Incremental Capital Output Ratio - ICOR

DEFINITION of 'Incremental Capital Output Ratio - ICOR'

A metric that assesses the marginal amount of investment capital necessary for an entity to generate the next unit of production. Overall, a higher ICOR value is not preferred because it indicates that the entity's production is inefficient. The measure is used predominantly in determining a country's level of production efficiency.

ICOR is calculated as:

Incremental Capital Output Ratio (ICOR)

BREAKING DOWN 'Incremental Capital Output Ratio - ICOR'

For example, suppose that Country X has an ICOR of 10. This implies that $10 worth of capital investment is necessary to generate $1 of extra production. Furthermore, if country X's ICOR was 12 last year, this implies that Country X has become more efficient in its use of capital.

Some critics of ICOR have suggested that its uses are restricted as there is a limit to how efficient countries can become as their processes become increasingly advanced. For example, a developing country can theoretically increase its GDP by a greater margin with a set amount of resources than its developed counterpart can. This is because the developed country is already operating with the highest level of technology and infrastructure. Any further improvements would have to come from more costly research and development, whereas the developing country can implement existing technology to improve its situation.

RELATED TERMS
  1. Gross Domestic Product - GDP

    The monetary value of all the finished goods and services produced ...
  2. Return On Investment - ROI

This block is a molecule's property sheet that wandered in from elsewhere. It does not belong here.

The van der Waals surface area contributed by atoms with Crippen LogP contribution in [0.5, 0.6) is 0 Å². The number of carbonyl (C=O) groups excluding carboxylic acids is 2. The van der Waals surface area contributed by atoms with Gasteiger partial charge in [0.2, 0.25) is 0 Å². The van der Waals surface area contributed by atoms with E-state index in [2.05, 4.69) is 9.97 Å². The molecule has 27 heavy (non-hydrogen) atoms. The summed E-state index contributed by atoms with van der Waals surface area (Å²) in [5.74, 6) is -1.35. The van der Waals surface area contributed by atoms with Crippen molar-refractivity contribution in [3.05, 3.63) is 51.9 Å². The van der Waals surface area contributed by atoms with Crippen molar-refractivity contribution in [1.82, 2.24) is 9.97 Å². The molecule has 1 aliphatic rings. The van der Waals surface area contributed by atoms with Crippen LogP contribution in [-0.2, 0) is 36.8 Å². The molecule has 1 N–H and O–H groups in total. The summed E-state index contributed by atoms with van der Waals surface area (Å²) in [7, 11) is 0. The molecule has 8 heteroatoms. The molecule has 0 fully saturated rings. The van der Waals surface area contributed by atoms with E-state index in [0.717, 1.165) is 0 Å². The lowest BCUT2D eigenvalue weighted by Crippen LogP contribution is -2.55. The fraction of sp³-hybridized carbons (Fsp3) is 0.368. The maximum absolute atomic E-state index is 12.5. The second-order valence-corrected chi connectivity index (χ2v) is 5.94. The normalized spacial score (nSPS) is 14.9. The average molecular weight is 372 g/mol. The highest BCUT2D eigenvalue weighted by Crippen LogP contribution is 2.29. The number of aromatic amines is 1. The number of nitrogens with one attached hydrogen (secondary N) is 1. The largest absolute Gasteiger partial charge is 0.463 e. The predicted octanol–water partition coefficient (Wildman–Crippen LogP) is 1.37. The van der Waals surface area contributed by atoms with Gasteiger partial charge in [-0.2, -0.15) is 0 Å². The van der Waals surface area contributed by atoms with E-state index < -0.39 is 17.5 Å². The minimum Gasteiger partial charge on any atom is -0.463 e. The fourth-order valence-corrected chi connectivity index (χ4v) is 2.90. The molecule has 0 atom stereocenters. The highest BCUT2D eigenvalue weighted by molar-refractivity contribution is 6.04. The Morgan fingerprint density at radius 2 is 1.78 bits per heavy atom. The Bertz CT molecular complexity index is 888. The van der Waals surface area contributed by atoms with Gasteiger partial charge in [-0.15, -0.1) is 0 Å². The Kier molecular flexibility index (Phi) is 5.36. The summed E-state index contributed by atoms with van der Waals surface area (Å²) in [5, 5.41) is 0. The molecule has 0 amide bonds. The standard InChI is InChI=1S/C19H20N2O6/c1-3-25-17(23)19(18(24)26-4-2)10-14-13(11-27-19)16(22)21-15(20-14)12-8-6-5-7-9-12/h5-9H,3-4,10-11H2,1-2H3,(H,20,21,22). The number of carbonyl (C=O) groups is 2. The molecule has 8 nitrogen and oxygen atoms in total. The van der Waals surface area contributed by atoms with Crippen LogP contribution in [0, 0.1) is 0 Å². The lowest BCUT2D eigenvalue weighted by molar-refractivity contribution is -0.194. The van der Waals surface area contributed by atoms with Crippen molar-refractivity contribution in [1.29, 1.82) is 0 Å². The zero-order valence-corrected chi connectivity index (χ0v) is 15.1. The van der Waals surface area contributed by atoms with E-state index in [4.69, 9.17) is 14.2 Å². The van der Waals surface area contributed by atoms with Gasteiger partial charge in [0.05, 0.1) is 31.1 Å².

A performance measure used to evaluate the efficiency of an investment ...
  3. Return On Equity - ROE

    The amount of net income returned as a percentage of shareholders ...
  4. Capital

    1) Financial assets or the financial value of assets, such as ...
  5. Capital Consumption Allowance - ...

    The amount of money a country has to spend each year to maintain ...
  6. Gross National Product - GNP

    Gross national product (GNP) is an economic statistic that includes ...
Related Articles
  1. Markets

    ROA And ROE Give Clear Picture Of Corporate Health

    Both measure performance, but sometimes they tell a very different story. This is why they’re best used together.
  2. Budgeting

    Use ROA To Gauge A Company's Profits

    Do you rely too heavily on ROE? Consider using return on assets for a more complete picture.
  3. Fundamental Analysis

    The 3 Best Investments When Bull Markets Slow Down

    Find out why no bull market lasts forever, and why investors should shift their assets away from growth and toward dividends when stocks slow down.
  4. Economics

    Industries That Thrive On Recession

    Recessions are not equally hard on everyone. In fact, there are some industries that even flourish amid the adversity.
  5. Economics

    Economist Guide: 3 Lessons Adam Smith Teaches Us

    Learn three critical lessons about economics from 18th century philosopher Adam Smith, considered by many to be the father of economics.
  6. Fundamental Analysis

    How Globalization Affects Developed Countries

    The increase in communications technology has companies competing in a global market.